A Guide to Google PageRank
A Guide To Google PageRank
If you’ve spent time investigating Search Engine Optimisation then you will have noticed that the topic of Google PageRank pops up with the predictable regularity of a well engineered Swiss watch. So, in line with tradition this article provides a brief overview PageRank, what it is, what it isn’t and some useful guidelines to help ensure PageRank is maximised and flows throughout your website without hindrance.
What Is PageRank?
PageRank relies on the uniquely democratic nature of the web by using its vast link structure as an indicator of an individual page’s value. In essence, Google interprets a link from page A to page B as a vote, by page A, for page B. But, Google looks at more than the sheer volume of votes, or links a page receives; it also analyzes the page that casts the vote. Votes cast by pages that are themselves “important” weigh more heavily and help to make other pages “important.” Source Google.
PageRank or PR is a measure of importance Google applies to every web page maintained in its index. The higher the PageRank the more important a page is. PageRank is calculated in the absence of a search query and, contrary to what you might read elsewhere, has very little influence on search engine rankings.
Importance, as far as PageRank is concerned, should not be confused with relevance otherwise high PageRank pages like Google’s index page would top search engine results pages for every search regardless of the original query. Nor is PageRank influenced by on page elements and tags such as Page Titles, Heading Tags, length of copy, semantics or anchor text.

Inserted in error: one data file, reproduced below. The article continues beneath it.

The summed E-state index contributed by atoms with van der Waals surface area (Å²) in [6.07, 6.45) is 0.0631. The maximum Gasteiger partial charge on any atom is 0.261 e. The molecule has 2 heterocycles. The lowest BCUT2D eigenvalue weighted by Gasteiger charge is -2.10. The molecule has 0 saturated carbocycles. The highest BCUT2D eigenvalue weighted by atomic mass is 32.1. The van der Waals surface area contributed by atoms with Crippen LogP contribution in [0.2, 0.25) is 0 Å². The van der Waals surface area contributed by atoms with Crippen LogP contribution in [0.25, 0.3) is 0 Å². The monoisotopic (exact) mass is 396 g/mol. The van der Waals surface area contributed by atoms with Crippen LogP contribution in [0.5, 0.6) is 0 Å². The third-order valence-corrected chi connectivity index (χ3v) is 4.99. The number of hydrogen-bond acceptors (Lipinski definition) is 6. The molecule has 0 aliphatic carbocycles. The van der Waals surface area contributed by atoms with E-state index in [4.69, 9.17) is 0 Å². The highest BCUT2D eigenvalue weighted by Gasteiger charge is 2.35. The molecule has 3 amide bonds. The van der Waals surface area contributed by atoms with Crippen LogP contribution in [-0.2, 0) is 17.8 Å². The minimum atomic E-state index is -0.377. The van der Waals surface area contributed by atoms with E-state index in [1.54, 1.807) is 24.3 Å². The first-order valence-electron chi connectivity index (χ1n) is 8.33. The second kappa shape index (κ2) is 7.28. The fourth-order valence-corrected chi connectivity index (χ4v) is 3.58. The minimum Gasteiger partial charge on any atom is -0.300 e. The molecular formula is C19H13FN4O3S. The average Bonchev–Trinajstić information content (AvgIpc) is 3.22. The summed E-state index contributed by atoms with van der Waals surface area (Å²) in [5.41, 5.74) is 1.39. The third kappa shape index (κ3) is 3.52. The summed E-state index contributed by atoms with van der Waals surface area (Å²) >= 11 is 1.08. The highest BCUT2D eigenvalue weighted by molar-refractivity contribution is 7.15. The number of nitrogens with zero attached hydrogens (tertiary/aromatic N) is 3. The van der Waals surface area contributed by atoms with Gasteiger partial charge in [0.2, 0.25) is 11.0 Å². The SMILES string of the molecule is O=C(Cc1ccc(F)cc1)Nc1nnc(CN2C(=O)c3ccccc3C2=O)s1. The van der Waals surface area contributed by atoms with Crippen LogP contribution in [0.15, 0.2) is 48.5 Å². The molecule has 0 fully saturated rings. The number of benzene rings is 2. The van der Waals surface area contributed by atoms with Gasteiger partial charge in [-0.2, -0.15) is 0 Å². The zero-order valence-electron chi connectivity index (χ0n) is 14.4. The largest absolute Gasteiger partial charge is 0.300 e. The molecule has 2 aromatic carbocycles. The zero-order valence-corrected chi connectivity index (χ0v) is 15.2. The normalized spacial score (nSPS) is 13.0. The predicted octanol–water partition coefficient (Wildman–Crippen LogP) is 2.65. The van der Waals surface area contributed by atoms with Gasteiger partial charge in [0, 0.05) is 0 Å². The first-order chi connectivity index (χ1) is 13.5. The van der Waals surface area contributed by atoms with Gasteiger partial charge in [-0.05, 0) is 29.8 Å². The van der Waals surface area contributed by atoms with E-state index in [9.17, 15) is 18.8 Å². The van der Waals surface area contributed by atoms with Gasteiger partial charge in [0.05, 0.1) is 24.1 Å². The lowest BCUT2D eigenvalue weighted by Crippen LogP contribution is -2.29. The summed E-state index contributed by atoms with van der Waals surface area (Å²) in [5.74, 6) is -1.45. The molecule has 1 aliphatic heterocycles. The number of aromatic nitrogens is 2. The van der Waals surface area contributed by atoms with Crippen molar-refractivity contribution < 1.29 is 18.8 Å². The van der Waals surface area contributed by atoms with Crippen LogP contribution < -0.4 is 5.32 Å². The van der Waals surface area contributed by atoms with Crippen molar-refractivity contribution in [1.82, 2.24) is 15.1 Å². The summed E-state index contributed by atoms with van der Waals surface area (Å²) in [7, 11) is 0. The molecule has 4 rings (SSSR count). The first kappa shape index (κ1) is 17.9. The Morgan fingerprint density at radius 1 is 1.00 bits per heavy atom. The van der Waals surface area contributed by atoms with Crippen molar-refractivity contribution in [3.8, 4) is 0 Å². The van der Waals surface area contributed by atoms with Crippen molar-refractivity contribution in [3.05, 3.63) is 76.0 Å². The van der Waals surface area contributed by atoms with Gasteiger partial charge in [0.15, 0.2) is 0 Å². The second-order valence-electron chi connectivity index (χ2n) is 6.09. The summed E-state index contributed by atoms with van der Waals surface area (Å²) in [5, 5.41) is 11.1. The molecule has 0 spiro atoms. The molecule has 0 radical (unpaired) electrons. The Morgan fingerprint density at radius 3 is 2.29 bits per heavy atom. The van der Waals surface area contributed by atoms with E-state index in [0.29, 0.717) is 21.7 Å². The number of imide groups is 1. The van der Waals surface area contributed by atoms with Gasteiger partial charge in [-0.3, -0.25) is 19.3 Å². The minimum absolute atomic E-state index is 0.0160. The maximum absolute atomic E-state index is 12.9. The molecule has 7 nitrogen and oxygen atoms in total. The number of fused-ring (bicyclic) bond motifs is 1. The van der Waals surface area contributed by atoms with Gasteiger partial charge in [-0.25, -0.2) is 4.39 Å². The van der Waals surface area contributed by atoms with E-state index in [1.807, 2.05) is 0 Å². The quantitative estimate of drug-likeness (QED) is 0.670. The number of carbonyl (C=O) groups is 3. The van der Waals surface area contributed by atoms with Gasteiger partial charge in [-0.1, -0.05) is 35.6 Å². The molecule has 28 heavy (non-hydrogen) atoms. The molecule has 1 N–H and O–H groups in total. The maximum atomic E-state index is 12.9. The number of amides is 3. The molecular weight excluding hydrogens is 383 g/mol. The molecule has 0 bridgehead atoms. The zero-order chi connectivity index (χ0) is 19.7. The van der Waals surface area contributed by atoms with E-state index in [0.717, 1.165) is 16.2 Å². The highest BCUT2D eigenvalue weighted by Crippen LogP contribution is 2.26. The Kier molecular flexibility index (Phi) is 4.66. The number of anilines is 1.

PageRank values are completely governed by inbound and outbound links from and to pages within the same domain and those of external domains.
Why Is PageRank Important
PageRank on its own, like many other metrics that influence rankings, offers only minor benefits. To gain top search engine rankings many different metrics have to be considered along with PageRank. Because PageRank has nothing to do with relevancy it sort of stands out on its own. The following calculation illustrates how PageRank influences rankings:
Ranking Score = Relevancy Score * PageRank Score
Even at first glance it is pretty easy to see how low relevancy high PR pages could outrank highly relevant low PR pages. This would indeed lower the quality of Google’s results so to combat this the calculation probably looks more like this.
Ranking Score = Relevancy Score * (PageRank Score/100)
Even with a dampening factor applied when two pages with identical relevancy are scored the one with the highest PageRank will come out on top and outrank the other in Google’s SERPs.
PageRank forms a major part of link analysis. Link analysis is used by search engines to detect link spam, hub sites, authority sites and neighborhoods, it is therefore important to ensure its effective distribution through your website. Moreover, by sculpting the way PR flows through a website can encourage Google to spider your most important or regularly changing pages more frequently.
How Do You Check PageRank?
The simplest way to compare the relative PageRank of your pages with related pages or those of competitors is to install the Google Toolbar (toolbar.google.com). Once installed the toolbar will show PageRank from the Google data center supplying your results, however the server Google chooses to deliver your search results can change depending on load and geographic location. If you wish to inspect PageRank over multiple data centers there are a few tools like http://www.seocentro.com/tools/search-engines/pagerank-dc.html rhat will allow you to do this.
There is much speculation that the option to view PageRank in the toolbar will be removed in the near future. Within Google´s Webmasters tools the PageRank distribution feature found on the crawl stats section under "Diagnostics," has already gone. Google had this to say about its removal:
We've been telling people for a long time that they shouldn't focus on PageRank so much; many site owners seem to think it's the most important metric for them to track, which is simply not true. We removed it because we felt it was silly to tell people not to think about it, but then to show them the data, implying that they should look at it. :-)
How Is PageRank Calculated